Homesteading 101: Plant a Vegetable Garden

I am SICK of winter. As I look out at the back deck, all i can see is snow. No, really – the snow banks are like 8 feet high at this point and there’s more snow coming. It’s a constant struggle to remind myself that the snow will stop at some point and that warmer weather is on its way to melt all of this.

In the spirit of Spring – which will eventually come… right? – I thought it would be a good time to start thinking about planting a vegetable garden. We have a large garden area and every year we plant a huge crop of veggies to share with friends and family and to can. There’s something very rewarding about having a vegetable garden and after the first few years when you’re spending a lot on materials, it starts paying for itself and can even save you money!

For our garden, we started with a border to create a raised bed. The ground here is not awesome, so a raised bed was a must. We also have deer and a dog that loves to eat vegetables, so we had to fence the entire thing with chicken wire. At first, we had a sturdy wire fence with a top board and all that jazz, but we had a woodchuck visit and long story short, the wobbly fence will work BETTER to keep pests out of your garden than the sturdy one. Be sure to either bury the bottom of the fence or staple it to the frame of the garden so critters can’t go under it.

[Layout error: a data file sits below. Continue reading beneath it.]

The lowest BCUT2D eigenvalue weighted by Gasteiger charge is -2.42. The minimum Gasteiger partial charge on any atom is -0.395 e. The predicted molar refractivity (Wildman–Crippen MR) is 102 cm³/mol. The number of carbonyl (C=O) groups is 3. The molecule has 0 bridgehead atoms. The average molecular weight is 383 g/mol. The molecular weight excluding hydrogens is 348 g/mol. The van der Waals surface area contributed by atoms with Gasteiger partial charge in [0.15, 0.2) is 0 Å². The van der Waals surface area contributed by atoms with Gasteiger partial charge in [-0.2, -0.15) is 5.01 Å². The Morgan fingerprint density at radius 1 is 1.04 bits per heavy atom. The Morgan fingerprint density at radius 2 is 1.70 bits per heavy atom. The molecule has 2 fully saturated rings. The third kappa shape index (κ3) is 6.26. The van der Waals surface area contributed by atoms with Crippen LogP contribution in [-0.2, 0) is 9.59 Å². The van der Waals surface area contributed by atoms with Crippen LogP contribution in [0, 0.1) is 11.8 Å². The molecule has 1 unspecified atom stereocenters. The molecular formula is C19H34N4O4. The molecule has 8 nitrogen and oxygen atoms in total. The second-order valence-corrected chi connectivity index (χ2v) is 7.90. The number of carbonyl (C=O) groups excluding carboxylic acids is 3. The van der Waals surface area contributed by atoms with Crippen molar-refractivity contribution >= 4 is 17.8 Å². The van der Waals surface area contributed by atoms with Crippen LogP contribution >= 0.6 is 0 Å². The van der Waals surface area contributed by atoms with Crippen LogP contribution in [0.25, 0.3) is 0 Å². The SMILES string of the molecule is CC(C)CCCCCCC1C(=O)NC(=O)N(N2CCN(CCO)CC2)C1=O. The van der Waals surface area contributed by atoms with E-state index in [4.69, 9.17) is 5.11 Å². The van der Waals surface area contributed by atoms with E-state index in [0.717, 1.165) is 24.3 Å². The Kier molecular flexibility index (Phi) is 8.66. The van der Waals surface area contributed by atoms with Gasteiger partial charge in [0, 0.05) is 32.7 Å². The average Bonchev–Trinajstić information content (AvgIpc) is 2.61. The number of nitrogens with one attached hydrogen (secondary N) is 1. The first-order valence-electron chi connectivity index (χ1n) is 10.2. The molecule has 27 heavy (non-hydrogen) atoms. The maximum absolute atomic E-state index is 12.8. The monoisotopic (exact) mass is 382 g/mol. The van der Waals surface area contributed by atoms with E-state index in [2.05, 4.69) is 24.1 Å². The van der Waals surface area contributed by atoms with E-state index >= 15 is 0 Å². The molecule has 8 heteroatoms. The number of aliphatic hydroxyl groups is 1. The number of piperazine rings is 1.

Once the frame was in place, we needed dirt. I got a load of loam and a load of compost. We mixed the two with our rototiller and it worked great. The loam held the moisture and the compost provided nutrients. Every couple years, we add compost – either home made from our compost bin or store bought. Compost is cheap.

After that, it’s just a matter of planting the seeds and waiting. Over the years, we’ve learned that certain plants do better as starts than seeds. Tomatoes are a good example of that. We’ve also figured out where things do well in our garden. Snap peas seem to like partial shade, as does dill. The tomatoes and eggplant do well together. Zucchini and cucumbers aren’t friends. Corn and pumpkins are a natural combo. We’ve also found that our beans like to climb the fence around the garden, which is made of chicken wire. It makes the perfect trellis and is easy to harvest beans from.

The whole thing is a learning process and every year we discover something new. Are there any other home gardeners out there that have some tips to share? Leave a comment!


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